Effective and Supportive Transitions of Care

Effective and Supportive Transitions of Care:
The Care Teams Role in Reducing Admissions
Jim Kinsey, Planetree
Presented to Texas Center for Quality and Safety
January 2013
Setting the Stage
The term "transitions of care" refers to a patient leaving one
care setting and moving to another as their condition or
healthcare needs change. The care transition often involves
multiple persons including the patient, family or other
An optimal transition should be well planned with the
involvement of the patient and family, and adequately timed.
More often, however, the communication between settings
and the coordination among caregivers, patients and
healthcare professionals fail to provide all the information
needed for optimum quality of care
Just the Facts
Just the Facts
Cost $25 billion dollars annually
Most patients are on 6+ medications at time of discharge
Limited access to post-hospitalization follow-up care
Preventable transition errors (mostly medication related)
 Penalties:
 $280,000,000 in 2012
 Including over 2, 000 hospitals
 1,910 of those hospitals receiving less than
1% penalty
 Penalties increase to 2% in 2013 and 3% 2014
NQF 2010-2012
It is not just about reimbursement…
So where do we begin…
Communicate: Patient and Family Activation
• Care Partner Programs
• Clear concise advance directives
• Diagnosing patient preferences
Preference Diagnosis: First Step to Effective Transitions
• Inform the patient that choice exists.
• Differentiate between the doctor’s medical expertise and the patient’s expertise on what
matters most to him/her.
• Invite the patient to form a team to explore options.
• List options and risks, benefits and side effects.
• Engage patient in deliberations.
• Observe patient’s reactions.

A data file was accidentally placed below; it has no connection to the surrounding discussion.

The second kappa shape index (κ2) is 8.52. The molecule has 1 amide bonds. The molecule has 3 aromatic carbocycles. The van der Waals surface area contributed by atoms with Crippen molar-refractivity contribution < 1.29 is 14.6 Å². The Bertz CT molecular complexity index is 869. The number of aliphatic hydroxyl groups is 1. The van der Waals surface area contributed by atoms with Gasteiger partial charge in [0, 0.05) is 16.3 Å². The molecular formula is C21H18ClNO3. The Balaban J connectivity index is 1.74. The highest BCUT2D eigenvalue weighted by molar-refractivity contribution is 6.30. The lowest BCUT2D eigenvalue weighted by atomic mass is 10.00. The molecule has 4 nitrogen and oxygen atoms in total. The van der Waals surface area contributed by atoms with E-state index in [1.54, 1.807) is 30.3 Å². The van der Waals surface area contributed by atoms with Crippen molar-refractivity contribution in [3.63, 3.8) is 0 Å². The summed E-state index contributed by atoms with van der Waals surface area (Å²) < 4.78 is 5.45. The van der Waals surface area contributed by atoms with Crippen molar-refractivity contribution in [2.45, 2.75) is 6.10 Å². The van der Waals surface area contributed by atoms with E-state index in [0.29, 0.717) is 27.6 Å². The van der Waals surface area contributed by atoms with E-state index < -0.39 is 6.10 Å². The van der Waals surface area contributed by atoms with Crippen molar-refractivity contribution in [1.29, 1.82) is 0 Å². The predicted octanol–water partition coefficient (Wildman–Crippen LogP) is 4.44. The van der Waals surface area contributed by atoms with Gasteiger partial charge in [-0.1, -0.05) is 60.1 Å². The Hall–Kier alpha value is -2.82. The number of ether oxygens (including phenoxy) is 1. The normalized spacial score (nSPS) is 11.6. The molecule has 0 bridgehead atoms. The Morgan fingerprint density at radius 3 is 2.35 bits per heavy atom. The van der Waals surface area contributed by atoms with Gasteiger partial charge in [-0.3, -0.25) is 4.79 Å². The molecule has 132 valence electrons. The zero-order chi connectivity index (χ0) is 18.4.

• Follow patient’s lead as guide for continuing option talk or moving to decision talk.
• Ask: Do you feel ready to make a decision or receive a recommendation?
• Assess whether patient’s decision is consistent with stated priorities. If yes, offer support;
if no, propose additional option talk
• If asked to make a recommendation, doctor should confirm understanding of patient’s
Drawn from Mulley, A.G., Trimble, C. and Elwyn, G. “Stop the silent misdiagnosis: patients’ preferences matter.” BMJ, 2012, 345.
Collaborating for Positive Patient Outcomes
Consistent Care
Discharge Plan
Patient Care
Narrative or
Personal EMR
Scheduled for
24 hours or less
Social Support
Verbal Report
Care Team Activities
Acute Care
Preference Diagnosis/Social Support
Care Partner Program
Discharge Planning
Comprehensive Medication Review
Personal MR Narrative
Verbal report to next provider
Skilled Care
Standing orders collaboration
Doctor Visit within 24 hours
Evaluate Social Support
Medication Availability
Consistent treatment plan
Prepare for discharge
Home Care
Receive verbal report, preferably in person with
Equipment delivered in advance
Medication reconciliation
Creating a Collaborative
Patients Voice
• Tell me about your recent transition of care?
• Tell me how we may have done that better?
Provider Voice: Who are the players in your community?
What is working?
What isn't working?
How to we create standard work and processes between our service lines?
How can we standardize treatment philosophies while maintain focus on patient preferences?
Most importantly put down the history and focus on providing exceptional patient experiences
“…the thought is that we are here to provide service to
patients and their families, understanding that patients are
not isolated individual units, but they function as part of a
social system, so involving family also in access to
information, education and care is very important.”
Susan Frampton, President Planetree
Jim Kinsey, Planetree
[email protected]

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